The project is coming together pretty well. I am worried about not having enough schnibbles with which to fill him, but I am also trying to be Zen about the whole thing and let it happen as I need the pieces and parts. I am such a control freak that it is hard.

As with Henry 1, Henry 2 is for a friend who is going through a tough time.

I really liked making this owl and have plans for more. It is a good gift that makes people smile. Sadly, I am now officially out of scraps of brown fabric. I may have to dive into my brown yardage if I want to make more of these.

More soon.


Meet Henry

Henry - Wings Open
Henry – Wings Open

How do you like Henry?

I don’t know if his new mom will name him Henry, but he looks like a Henry to me.

Remember the mosaic quilting I showed you at the beginning of the month? Here is what I was working on. I just sent him off and hope his new mom likes him.

His whole body is made from small scraps of brown fabric. The inside of the wings are also mosaic pieced. The beak is made from a scrap of a mango colored solid. The eyes are rather large scraps that also came out of the scrap bin. He is Scrapilicious!

Henry -Wings Closed
Henry -Wings Closed

I saw the pattern (Quilt magazine, October/November 2013) and immediatelyt hought of a friend who was going through a tough time. I wanted to make him, but I don’t want to keep him and I thought he would be perfect for her. It took me awhile to make him and since I have been working on him, things have gotten better for Henry’s new mom.

I did the wings a little differently than the pattern suggested. The pattern said to applique them on, similar to the way the eyes and beak were applied. I thought it would be more fun if the wings had some dimension and it wasn’t that big of a deal to make them move.

The original pattern had the maker using wool scraps and crazy quilting over the seams. I wasn’t about to use wool with all of this cotton laying around. Crazy quilting would be a great idea, but I didn’t want to take the time. As I have mentioned, there is a lot of chaos around my work table right now and I needed to make some headway through it. I am considering making another one soon-ish and may go with the crazy quilting on that one. We will see.

Henry in Process
Henry in Process

I put my cutting table to good use for this project. It is a good thing I cleared off part of it as I would not have had enough space for it.

I stuffed him with schnibbles so he is heavy. I still need to sew a label on to him.

I think he came out adorable.

Book Review: Flip Dolls & Other Toys

Flip Dolls & Other Toys That Zip, Stack, Hide, Grab & GoFlip Dolls & Other Toys That Zip, Stack, Hide, Grab & Go by Laura Wilson

The toys in this book are really imaginative. Making some or all of them would really add some fun to the creative toy box of a child in your life. This is one of the books that I gave away in November’s Black Friday Sew-in, but didn’t really get a chance to look at. Shannon at Lark was able to send me a copy. Thanks to Lark Crafts for sending this book to me to review.

I can imagine an aunt or uncle making the characters in this book and sending them, one at a time, to a niece or nephew. The other wonderful thing about the creatures in this book is the opportunity for adding texture, as in fabric texture, to a child’s life.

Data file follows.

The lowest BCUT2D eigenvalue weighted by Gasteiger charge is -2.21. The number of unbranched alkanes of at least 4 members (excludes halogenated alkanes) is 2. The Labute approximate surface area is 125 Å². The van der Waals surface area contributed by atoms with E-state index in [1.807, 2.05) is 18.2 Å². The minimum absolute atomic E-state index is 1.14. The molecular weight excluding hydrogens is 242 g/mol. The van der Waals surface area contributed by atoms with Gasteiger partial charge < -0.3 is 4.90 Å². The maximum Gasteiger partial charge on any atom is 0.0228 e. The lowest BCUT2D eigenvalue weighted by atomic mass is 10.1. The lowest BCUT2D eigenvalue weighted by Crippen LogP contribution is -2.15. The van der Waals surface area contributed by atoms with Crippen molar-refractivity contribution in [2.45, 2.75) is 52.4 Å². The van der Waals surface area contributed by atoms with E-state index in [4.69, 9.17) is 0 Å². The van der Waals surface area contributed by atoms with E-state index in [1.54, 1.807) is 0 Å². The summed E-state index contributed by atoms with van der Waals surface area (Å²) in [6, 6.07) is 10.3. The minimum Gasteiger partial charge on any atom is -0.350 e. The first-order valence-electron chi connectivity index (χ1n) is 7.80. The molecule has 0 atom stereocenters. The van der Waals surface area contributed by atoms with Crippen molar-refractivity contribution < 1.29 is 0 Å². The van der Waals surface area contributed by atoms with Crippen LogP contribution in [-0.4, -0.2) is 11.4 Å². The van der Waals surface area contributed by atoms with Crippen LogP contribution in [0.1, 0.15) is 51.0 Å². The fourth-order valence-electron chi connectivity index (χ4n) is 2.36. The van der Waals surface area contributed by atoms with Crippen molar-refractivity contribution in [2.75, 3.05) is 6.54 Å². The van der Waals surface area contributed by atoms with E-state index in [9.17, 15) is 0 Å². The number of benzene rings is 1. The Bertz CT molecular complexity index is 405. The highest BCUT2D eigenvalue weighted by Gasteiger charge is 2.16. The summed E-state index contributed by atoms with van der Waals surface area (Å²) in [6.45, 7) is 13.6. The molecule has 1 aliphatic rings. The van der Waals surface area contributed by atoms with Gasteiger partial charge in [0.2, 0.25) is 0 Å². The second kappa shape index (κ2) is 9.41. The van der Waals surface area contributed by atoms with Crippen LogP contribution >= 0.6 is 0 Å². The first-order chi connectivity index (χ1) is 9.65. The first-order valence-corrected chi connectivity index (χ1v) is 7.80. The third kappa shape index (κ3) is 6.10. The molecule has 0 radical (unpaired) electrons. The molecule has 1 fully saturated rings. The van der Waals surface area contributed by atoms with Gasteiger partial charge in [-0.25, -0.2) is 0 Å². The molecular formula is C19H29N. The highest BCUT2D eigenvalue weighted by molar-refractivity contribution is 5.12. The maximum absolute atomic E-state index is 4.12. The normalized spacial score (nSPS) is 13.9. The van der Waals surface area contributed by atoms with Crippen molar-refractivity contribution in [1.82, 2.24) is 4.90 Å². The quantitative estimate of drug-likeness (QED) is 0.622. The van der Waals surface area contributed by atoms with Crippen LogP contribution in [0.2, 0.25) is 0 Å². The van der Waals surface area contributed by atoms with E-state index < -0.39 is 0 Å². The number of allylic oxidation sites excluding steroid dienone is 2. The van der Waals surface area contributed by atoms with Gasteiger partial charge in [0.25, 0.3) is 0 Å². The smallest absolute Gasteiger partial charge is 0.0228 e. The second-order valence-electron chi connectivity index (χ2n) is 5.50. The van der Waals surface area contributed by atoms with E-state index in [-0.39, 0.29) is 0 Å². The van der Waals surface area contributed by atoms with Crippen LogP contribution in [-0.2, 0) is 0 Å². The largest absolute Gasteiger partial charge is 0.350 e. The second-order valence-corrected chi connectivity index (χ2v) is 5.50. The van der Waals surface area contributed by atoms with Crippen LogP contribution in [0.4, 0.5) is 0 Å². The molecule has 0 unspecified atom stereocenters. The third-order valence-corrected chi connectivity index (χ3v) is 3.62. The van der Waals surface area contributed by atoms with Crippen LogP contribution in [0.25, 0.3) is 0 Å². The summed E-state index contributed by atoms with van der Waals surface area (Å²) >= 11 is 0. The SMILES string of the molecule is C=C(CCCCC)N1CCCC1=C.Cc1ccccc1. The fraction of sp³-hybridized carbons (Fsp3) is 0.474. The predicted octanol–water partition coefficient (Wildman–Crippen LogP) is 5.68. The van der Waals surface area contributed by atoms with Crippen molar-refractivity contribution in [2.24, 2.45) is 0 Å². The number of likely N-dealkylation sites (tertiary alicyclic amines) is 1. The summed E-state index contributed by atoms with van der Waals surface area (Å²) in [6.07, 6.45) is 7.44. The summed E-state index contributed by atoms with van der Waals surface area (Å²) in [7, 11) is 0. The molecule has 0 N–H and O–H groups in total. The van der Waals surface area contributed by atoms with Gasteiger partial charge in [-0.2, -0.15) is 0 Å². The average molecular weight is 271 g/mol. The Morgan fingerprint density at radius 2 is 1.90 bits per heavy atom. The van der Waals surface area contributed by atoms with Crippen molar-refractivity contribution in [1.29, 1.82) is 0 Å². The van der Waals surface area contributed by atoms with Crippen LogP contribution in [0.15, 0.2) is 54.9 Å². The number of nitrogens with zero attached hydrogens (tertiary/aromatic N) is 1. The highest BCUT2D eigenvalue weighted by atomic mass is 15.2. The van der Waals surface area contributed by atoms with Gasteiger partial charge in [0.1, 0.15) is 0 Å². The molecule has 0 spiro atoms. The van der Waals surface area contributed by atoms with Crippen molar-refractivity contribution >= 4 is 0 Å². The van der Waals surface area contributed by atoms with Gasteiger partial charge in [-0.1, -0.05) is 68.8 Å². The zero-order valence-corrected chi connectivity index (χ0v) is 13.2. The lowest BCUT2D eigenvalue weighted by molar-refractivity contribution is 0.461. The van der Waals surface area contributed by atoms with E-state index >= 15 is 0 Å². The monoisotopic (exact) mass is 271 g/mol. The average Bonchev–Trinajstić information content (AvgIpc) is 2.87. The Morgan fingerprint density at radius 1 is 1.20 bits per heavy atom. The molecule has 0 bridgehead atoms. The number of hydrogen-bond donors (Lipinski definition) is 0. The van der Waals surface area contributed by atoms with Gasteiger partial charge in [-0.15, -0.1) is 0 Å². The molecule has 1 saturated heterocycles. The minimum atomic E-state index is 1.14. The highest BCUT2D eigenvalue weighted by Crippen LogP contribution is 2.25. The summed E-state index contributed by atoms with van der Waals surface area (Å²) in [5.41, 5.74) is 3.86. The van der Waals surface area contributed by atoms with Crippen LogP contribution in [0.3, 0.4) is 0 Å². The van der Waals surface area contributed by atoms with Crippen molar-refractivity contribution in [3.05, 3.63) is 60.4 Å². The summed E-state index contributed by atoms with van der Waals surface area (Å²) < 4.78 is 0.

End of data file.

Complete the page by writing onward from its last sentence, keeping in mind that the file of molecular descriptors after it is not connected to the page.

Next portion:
If you have no children in your life that should not deter you from this book. Toys on your desk at work draw people in to talk, collaborate, shoot the breeze. Flip dolls, which seem to not really be readily available, are a twofer. Two toys in one and an additional spur to the imagination in children and adults.

Like many of Lark’s books, this one starts with a “Getting Started” (pg.10) section that includes tools, materials, basic techniques, special skills, and customizing. There are sidebars, two of which caught my attention, “The History of Flip Dolls (you know I love history!) and age appropriateness. I noticed, throughout the book, that the author discusses modifications to accommodate the ‘mouthiness’ of smaller children. All of the sections have a description for each entry. For example, there are three kinds of scissors listed in the tools section. Wilson writes a few lines about why you need each, e.g. no cutting paper with your fabric scissors! The section is illustrated by photographs and whimsical drawings. It also includes the basic shape and some examples of how to modify it to create different creatures.

Following the introductory section are three additional sections, which provide the projects in ever increasing difficulty. The sections are Zip & Stack, Hide, Seek & Go, and Flip & Turn.

All of the projects have a difficulty rating and it took me a minute to understand how they were coded. The arrows were a little confusing, but I got with the program quickly.

Some of the cleverness of the projects shows up in the section. The Cheshire Cat has a pocket in the back with additional mouth pieces (lips, mustache, etc) that add to the fun of this toy. My favorite project in the Zip & Stack section has to be the Smiling Crocodile. I LOVE the zipper for the mouth. There are brief instructions for shortening a zipper and also a good description of installing a zipper.

On many of the projects there is opportunity for your own creativity. The wings of the flying horse could have sparkly embroidery floss, the plates on the shell of the turtle could have embroidered outlines.